Yesterday afternoon I attended an event by the NGO Committee on Human Rights. The topic of discussion was “Women Empowered by Learning, Knowing, and Owning Human Rights as a Way of Life.” There were so many different topics discussed that it was really hard to understand what the purpose of the discussion was.
The first speaker, a Human Rights Advocacy Champion, declared her strong dislike of the statement “every human has rights.” This might seem unexpected, but it illustrated her point very well. The reason why she dislikes the statement is that individuals throughout the world do not know what this means. Humans do have rights, she stated, but they must “own them and live them.” This is how “Human Rights Learning” was introduced. It only took a few seconds before the audience was exposed to an example of Human Rights learning. The speaker asked us to recite out loud, as a group, a shortened version of the Universal Declaration of Human Rights. She would say the article number and the rest of the room would recite the condensed version of the article. This made me feel uncomfortable. It reminded me of certain practices of indoctrination that have become infamous during the last century. When we were done with this exercise, the speaker had us repeat, as a group, one more thing, “There is no other option but Human Rights.”
After this, the group attempted to describe the difference between Human Rights Learning and Human Rights Education, which to be completely honest, I still do not understand. The next speaker was a man from Benin. He explained that while education can seem elitist, learning is a process of getting knowledge throughout life and therefore more appropriate to daily life. This man also stated more than once that “all Human Rights are equal,” as if the right to life and the right to participate in one’s government were equally important. The group stressed the importance of differentiating between Human Rights Learning and Human Rights Education but the only distinction I could grasp was that learning was the absorption throughout life of the idea that each person is a subject of rights. Yet the group did describe necessary classes for Human Right Learning so the distinction between both was unclear.
The confused state in which the event left me was not only caused by the lack of clarity in the distinction between Human Rights Learning and Education, but also by the contradiction about the universality of Human Rights. The third speaker was Kishore Mandhyan, the Deputy Director, Political Peacekeeper, Humanitarian Affairs, Executive Office of the United Nations Secretary-General. He stated that Human Rights are “in our genetic being,” that we have to discover them and that they are naturally there. He discussed his mother and father , Pakistani refugees in India who never heard of Human Rights but were completely embedded with them in their understanding of how to approach others. Near the end of the event, however, the first speaker once again addressed us. This time, like Kishore Mandhyan, she stated that dignity is a universal thing, that the group “discovered the Universal Declaration of Human Rights in everyone’s life;” yet she proceeded to say that Human Rights have to be given to people. She then used a metaphor of Human Rights as a frame. Yes, according to her, Human Rights are to frame every word that one writes or speaks. The test is whether the word fits within that frame and can bring about the realization of Human Rights. The contradiction, I think, is evident. If Human Rights are universal and innate, why must they be given to people?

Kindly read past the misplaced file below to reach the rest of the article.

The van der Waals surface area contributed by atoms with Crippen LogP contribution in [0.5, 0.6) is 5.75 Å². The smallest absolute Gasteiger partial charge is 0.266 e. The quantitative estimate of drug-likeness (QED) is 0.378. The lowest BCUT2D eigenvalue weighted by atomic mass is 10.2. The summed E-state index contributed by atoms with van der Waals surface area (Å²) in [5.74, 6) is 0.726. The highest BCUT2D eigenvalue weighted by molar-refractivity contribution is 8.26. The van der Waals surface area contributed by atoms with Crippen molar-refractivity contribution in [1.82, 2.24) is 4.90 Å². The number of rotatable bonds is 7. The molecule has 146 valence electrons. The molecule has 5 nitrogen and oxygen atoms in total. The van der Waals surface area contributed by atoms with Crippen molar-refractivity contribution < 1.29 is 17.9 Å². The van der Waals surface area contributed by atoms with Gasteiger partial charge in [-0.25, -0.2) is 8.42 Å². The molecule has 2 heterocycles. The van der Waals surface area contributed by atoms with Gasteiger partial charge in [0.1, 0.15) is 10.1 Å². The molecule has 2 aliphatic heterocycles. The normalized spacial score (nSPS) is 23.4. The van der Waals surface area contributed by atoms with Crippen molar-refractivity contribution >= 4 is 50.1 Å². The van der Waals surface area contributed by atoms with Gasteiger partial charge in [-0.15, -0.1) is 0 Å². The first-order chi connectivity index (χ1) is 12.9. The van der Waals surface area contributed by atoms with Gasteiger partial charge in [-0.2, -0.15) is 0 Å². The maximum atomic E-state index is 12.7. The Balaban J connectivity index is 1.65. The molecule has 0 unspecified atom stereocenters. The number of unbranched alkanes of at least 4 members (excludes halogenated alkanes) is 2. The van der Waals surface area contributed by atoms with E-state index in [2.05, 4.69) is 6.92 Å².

The speaker also said to give Human Rights to children and let their mothers know that their children will not be what they, their mothers, might want them to be. The problem with this is that this is a violation of the parents’ Human Right to educate their children which is stated in Article 26 of the Universal Declaration of Human Rights.
She concluded by informing us that we had just received Human Rights and should go out with high shoulders to give Human Rights to others. After the event I overheard a university professor say that she would go back to her school and have the student repeat these exercises.
The moderator concluded with what she thought was a rhetorical question, “ wasn’t this a stimulating and inspiring event?” Regrettably my answer was “no.”
Back at school on a regular Monday afternoon, I typically find myself sitting in a classroom listening to my professor’s voice fluctuate from a regular tone to one which gets louder and louder as he tries to grab the attention of the guy playing Solitaire on his laptop in the third row. But today, I was not sitting in a classroom listening to a lecture on Comparative Politics. I was sitting instead in a conference room at a UN side event, listening to the newest ideas of how the international community can help every country achieve and sustain economic development.
In class, we often talk about politicians’ and economists’ use of economic indicators such as GDP as a measurement of economic growth and development. As much as it is acknowledged that these indicators are imperfect, it is pointed out that they are likely the best measure that we currently have, largely because they are one of the only measures we have. Today at the UN, I heard the argument that the use of economic indicators as a measurement of growth is not only flawed, but ineffective. Today, I heard the International Women’s Rights Action Watch Asia Pacific (IWRAW Asia Pacific) call for a new measurement of economic development-one based on human rights.